You’re never too old to learn to play a musical instrument, but finding a tutor and the time for lessons is another matter. If working with a personal teacher isn’t an option for you — or your interest in noodling around on a guitar, a piano or another instrument is still at the casual level — turn to your laptop or mobile device to learn the basics in your own time and space. Here are a few ways to get started.

Step 1: Find your hardware

Obviously, you’ll need an instrument to play. If you’re not ready to commit the cash to buy, check your local listings for rental options. Music Rental Central is one national site that leases a wide variety of band and orchestra instruments; prices depend on what you’re playing, but a starter violin rents for less than $16 a month.

Buying a used instrument can save you money over a new one, but check the return policy. If you can, try the used instrument before you buy it to make sure the sound and feel suit you. In addition to eBay and Craigslist, you can search and buy used gear on Reverb.

Should nothing but new do for you, fresh gear is only a web search away. If you want detailed buying advice, check out the Musician’s Friend site, which has a Beginner’s Store area.

Step 2: Explore music instruction apps

If you want the flexibility to take your music lessons anywhere, your app store has plenty of options. Most have a free lesson and then charge a subscription, although old-school Windows and Mac software like eMedia Music’s instrument training programs are complete by download or disc for about $60.

For keyboard instruction on a mobile device, Simply Piano (for Android and iOS) takes a student from finding middle C to playing along with on-screen guides and gamelike animations. The program is free with in-app purchases, and you can start the lessons with an on-screen keyboard. Eventually, though, you’ll need to get your own external keyboard; the software provides performance feedback by listening to you play.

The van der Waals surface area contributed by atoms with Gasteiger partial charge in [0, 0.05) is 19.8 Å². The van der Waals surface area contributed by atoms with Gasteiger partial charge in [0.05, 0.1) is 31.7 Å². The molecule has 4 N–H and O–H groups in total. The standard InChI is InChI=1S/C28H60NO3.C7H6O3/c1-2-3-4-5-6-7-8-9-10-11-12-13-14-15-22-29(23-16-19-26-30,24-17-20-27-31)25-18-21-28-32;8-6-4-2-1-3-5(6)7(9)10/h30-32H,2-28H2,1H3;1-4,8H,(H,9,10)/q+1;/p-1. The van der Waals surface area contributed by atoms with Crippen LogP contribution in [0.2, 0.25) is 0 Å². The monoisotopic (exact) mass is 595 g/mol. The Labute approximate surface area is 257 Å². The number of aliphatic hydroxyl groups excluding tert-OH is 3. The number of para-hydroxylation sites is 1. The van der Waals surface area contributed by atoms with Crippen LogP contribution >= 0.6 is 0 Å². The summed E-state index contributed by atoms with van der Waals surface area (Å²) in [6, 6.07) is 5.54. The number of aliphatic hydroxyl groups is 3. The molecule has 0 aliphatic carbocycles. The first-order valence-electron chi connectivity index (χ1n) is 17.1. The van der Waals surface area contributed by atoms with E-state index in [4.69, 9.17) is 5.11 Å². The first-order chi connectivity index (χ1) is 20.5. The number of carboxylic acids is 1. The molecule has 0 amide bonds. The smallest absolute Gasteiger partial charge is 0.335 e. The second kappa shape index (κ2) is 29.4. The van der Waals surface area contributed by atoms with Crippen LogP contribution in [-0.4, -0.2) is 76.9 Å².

Yousician (for Android, iOS, Windows and MacOS) uses videos, animations and performance feedback to teach guitar, bass, piano, ukulele or voice; monthly plans start at $20 a month; cheaper annual plans are also available. Fender Play for Android and iOS ($10 a month) has similar instructional videos with “bite-size” lessons for learning guitar, bass or ukulele. And, in addition to apps for specific instruments, you can find instruction for specialty styles — like Tunefox for bluegrass.

Step 3: Get free or inexpensive video lessons online

If you don’t want to invest in an app and just want to learn a specific song or technique, a quick search of YouTube or Vimeo can reel in homemade video lessons made by players sharing their knowledge.

You can get more structured video lessons from the pros on the ArtistWorks site. For as little as $24 a month, for example, you can learn French horn from William Caballero of the Pittsburgh Symphony Orchestra or mandolin from Mike Marshall, a longtime recording artist.

Got a Mac? Apple’s free GarageBand software is another outlet for guitar and piano lessons through video and on-screen graphics, and you can download lessons from within the program. (The lessons are not available in the iOS version.)

Step 4: Take live lessons with real people

If you learn better with immediate feedback from a human teacher — but don’t have one in your area — you can get video-chat lessons with a qualified instructor on the other side of the webcam. Sites like Lessonface, LiveMusicTutor, Musika and TakeLessons let you search by instrument or browse the instructors. Prices vary, and some teachers offer a free sample lesson.

Step 5: Study further

Most recorded instruction demonstrates how to play the instrument through video or animation. You may also get chord diagrams or tablature (notation that shows where your fingers go on the strings) as a reference. But if you want to study music theory, train your ear or learn how to read music, search for an appropriate app.

EarMaster (for Windows, Mac and iPad; prices vary) is one option. You can also dive into a theory class or study an instrument on LinkedIn Learning for $25 to $30 a month. Among others online, the Open University site has a free introductory music-theory course.

Once you have found the app, site or online teacher that works best with your life, you just need to do one more thing: Fire up that calendar app and schedule time to practice, practice, practice.